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Good luck buying Sega Saturn games. The go for hundreds on eBay.
There are some good options to buy at a lower price, especially Japanese games.
There are also other means to play the games : emulators, IDE or Pseudo Saturn with backups.
 
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nush

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A long haul flight from wherever you are.
On zig zag I just can't get past SEGA fucking it up and somehow making the worst case of polygon warping ever seen in SEGA Touring Car Championship. On a system known for its lack. I bet that if it wasn't for that, far more people would have prasied the game. It deserved better, very playable.

The Japanese version released later than the western one has some minor improvements, at least to the control.
 

fart town usa

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Deep Fear is a very under rated gem. Extremely late in the life cycle, but as far as 3D and presentation goes, it's somewhere between Resident Evil 1 and 2, maybe closer to 2. Fine effort and a shining example of what we could have expected on a consistent bases? maybe?
Yea, Deep Fear is super impressive. RE gives you door opening animations....Deep Fear went all out and gave you CG animations for elevators and shit, lol.

It's a shame the VA is even worse than RE though but it's a really cool game, lots of mechanics that were forward thinking.
 

Alexios

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Deep Fear is a good game but I wouldn't call it impressive. It's competent, not ugly or anything, it's nice that it's more action based with being able to move and shoot despite the classic RE style, though I think it wouldn't hurt if there was ammo management instead of the refill stations.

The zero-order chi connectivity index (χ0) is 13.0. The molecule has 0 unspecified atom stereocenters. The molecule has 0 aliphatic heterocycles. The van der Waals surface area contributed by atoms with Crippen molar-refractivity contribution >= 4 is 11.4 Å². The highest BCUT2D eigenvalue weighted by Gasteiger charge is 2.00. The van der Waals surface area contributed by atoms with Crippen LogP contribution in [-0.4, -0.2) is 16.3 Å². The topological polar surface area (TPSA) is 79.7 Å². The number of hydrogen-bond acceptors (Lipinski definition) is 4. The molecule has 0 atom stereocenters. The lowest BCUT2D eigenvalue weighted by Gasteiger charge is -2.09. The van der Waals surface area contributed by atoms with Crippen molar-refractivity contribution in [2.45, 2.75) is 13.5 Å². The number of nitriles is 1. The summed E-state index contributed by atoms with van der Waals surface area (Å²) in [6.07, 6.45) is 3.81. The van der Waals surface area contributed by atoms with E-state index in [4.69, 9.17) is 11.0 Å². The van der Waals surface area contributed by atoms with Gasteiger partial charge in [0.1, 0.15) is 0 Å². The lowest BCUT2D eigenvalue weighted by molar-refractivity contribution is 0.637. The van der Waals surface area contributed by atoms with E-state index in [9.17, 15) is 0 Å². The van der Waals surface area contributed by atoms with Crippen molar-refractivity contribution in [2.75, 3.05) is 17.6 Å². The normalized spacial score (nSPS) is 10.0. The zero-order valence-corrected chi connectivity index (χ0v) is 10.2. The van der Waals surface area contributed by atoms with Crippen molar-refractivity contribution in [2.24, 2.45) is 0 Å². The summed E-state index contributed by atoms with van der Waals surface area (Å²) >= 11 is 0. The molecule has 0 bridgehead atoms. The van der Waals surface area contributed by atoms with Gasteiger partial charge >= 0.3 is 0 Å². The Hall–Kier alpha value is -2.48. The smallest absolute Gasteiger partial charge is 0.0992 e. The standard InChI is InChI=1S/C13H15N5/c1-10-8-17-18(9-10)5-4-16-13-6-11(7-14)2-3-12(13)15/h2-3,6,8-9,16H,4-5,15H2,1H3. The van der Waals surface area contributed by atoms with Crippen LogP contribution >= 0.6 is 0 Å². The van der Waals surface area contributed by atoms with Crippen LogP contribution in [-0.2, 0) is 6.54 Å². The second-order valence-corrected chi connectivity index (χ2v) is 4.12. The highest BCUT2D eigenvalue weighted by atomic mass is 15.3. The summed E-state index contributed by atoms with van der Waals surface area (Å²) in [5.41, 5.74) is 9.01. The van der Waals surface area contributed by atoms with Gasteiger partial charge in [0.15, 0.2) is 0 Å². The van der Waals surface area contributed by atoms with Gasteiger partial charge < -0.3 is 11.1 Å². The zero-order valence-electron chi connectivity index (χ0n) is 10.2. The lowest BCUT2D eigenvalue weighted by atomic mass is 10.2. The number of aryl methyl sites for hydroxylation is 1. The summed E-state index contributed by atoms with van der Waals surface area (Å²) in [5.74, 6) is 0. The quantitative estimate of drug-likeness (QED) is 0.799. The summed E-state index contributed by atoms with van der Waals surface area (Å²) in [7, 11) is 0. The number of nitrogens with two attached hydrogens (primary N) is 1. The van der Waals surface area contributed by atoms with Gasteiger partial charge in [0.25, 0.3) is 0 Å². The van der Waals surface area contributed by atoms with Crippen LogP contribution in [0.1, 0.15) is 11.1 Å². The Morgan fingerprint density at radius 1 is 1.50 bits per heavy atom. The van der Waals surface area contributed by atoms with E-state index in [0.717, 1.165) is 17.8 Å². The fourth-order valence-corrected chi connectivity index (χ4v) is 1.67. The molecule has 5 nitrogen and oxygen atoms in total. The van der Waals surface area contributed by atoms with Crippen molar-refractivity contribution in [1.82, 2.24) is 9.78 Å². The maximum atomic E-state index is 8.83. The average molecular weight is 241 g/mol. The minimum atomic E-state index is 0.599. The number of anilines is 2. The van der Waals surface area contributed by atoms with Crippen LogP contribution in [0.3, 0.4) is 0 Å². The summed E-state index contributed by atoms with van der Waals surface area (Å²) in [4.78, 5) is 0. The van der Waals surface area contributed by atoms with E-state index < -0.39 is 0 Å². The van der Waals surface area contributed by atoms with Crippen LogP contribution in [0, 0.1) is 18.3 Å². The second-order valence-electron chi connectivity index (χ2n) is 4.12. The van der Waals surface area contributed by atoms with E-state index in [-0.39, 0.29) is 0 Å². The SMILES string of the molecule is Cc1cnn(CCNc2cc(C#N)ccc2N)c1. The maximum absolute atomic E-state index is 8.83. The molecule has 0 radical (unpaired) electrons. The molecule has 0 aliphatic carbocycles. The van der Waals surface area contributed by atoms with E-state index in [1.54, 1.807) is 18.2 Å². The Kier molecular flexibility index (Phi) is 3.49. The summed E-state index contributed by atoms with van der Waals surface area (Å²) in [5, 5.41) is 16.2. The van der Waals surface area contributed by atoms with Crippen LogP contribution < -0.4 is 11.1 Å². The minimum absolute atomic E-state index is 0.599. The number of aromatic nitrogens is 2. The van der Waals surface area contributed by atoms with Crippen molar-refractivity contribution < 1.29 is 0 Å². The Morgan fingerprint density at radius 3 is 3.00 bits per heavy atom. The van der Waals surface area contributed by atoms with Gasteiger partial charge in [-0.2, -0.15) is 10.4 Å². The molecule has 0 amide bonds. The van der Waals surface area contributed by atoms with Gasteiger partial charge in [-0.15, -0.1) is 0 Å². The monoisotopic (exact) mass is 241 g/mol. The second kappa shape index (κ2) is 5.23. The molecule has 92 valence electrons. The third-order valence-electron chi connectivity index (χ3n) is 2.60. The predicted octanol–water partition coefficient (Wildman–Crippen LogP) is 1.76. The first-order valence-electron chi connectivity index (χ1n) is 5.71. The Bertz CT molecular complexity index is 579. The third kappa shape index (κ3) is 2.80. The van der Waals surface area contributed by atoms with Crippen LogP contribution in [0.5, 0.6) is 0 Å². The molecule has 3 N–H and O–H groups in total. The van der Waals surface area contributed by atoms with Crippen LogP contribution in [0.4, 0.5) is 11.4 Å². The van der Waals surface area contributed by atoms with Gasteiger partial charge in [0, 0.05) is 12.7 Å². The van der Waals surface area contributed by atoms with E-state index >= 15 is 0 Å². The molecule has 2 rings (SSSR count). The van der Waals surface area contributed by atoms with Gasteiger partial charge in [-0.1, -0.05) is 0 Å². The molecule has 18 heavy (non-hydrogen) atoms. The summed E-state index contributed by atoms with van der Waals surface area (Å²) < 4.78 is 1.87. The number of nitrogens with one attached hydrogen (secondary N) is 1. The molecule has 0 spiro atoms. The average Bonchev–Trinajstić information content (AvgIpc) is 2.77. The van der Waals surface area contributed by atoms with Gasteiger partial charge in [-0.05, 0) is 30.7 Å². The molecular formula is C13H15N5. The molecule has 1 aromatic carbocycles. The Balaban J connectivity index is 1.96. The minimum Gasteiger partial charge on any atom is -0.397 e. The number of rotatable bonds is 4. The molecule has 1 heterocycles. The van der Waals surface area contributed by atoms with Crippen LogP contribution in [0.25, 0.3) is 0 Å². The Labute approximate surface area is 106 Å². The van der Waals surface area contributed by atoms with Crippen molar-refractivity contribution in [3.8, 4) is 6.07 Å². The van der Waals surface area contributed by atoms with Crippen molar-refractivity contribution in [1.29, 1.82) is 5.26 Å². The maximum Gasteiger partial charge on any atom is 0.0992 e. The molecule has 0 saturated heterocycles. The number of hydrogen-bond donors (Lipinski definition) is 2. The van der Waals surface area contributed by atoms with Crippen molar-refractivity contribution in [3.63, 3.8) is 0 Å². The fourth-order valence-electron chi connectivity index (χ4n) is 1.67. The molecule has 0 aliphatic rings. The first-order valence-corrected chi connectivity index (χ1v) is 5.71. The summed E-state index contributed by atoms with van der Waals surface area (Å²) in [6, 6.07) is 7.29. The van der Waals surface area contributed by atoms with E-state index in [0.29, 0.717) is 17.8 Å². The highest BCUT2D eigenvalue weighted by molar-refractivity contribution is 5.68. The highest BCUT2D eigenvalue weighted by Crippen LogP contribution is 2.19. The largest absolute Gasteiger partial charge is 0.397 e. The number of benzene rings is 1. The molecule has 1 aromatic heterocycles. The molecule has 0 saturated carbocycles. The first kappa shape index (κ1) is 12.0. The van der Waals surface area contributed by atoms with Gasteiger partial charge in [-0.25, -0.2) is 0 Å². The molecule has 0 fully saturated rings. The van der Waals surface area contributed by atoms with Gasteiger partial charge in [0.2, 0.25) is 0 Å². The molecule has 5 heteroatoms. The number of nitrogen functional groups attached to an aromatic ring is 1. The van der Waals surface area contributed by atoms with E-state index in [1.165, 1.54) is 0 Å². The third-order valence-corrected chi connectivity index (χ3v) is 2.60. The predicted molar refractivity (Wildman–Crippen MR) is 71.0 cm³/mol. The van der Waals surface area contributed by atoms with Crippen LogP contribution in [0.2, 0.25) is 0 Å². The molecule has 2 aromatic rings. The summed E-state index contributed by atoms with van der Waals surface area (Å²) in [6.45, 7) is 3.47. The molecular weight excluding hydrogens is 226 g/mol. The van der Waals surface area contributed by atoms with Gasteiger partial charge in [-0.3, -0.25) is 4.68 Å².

Well, I think we've covered everything so far, lol (though it'd be cool if someone brings up some completely unknown game), but I'm sure many/I missed a lot in previous pages due to the off topic bs. We should have a 2D or tech agnostic thread too for more Saturn goodness :p

Towns and areas in Shining Force III can look great (the battle scenes and spells are also great but not so impressive being 1 on 1 scripted sequences), like Grandia, but it's hard to find footage and the sprites' compressed look holds it back. The Holy Ark looks nice too.

The Japanese version released later than the western one has some minor improvements, at least to the control.
I think it's a fine game. Great sense of speed despite the framerate, stylish cars, always cool to bump into others as you race shoving them out of the way. Even if it's hard to control it's not like it feels sluggish or boring to give up instead of learn. Tons of modes and content for an arcade racer.